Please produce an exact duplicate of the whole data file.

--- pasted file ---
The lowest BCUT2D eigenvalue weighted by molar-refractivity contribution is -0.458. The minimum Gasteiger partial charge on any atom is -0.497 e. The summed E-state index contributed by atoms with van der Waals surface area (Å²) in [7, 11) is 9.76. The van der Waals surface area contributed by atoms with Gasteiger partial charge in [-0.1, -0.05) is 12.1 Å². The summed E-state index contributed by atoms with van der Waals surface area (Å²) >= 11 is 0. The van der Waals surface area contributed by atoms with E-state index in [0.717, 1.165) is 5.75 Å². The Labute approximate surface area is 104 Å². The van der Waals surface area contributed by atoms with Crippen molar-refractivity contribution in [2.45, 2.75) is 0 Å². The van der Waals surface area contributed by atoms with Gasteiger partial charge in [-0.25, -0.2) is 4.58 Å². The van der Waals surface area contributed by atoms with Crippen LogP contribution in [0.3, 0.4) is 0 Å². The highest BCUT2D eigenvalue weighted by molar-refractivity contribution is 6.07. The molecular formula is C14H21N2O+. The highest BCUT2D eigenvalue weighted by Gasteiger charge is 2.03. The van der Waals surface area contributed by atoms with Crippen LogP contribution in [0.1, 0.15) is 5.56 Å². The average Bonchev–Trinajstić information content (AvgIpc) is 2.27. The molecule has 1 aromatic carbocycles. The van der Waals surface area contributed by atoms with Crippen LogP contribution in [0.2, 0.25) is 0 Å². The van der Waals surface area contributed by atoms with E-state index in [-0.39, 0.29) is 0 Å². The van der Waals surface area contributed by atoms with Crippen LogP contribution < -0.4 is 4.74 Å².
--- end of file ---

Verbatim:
The lowest BCUT2D eigenvalue weighted by molar-refractivity contribution is -0.458. The minimum Gasteiger partial charge on any atom is -0.497 e. The summed E-state index contributed by atoms with van der Waals surface area (Å²) in [7, 11) is 9.76. The van der Waals surface area contributed by atoms with Gasteiger partial charge in [-0.1, -0.05) is 12.1 Å². The summed E-state index contributed by atoms with van der Waals surface area (Å²) >= 11 is 0. The van der Waals surface area contributed by atoms with E-state index in [0.717, 1.165) is 5.75 Å². The Labute approximate surface area is 104 Å². The van der Waals surface area contributed by atoms with Crippen molar-refractivity contribution in [2.45, 2.75) is 0 Å². The van der Waals surface area contributed by atoms with Gasteiger partial charge in [-0.25, -0.2) is 4.58 Å². The van der Waals surface area contributed by atoms with Crippen LogP contribution in [0.3, 0.4) is 0 Å². The highest BCUT2D eigenvalue weighted by molar-refractivity contribution is 6.07. The molecular formula is C14H21N2O+. The highest BCUT2D eigenvalue weighted by Gasteiger charge is 2.03. The van der Waals surface area contributed by atoms with Crippen LogP contribution in [0.1, 0.15) is 5.56 Å². The average Bonchev–Trinajstić information content (AvgIpc) is 2.27. The molecule has 1 aromatic carbocycles. The van der Waals surface area contributed by atoms with Crippen LogP contribution in [0.2, 0.25) is 0 Å². The van der Waals surface area contributed by atoms with E-state index in [-0.39, 0.29) is 0 Å². The van der Waals surface area contributed by atoms with Crippen LogP contribution < -0.4 is 4.74 Å².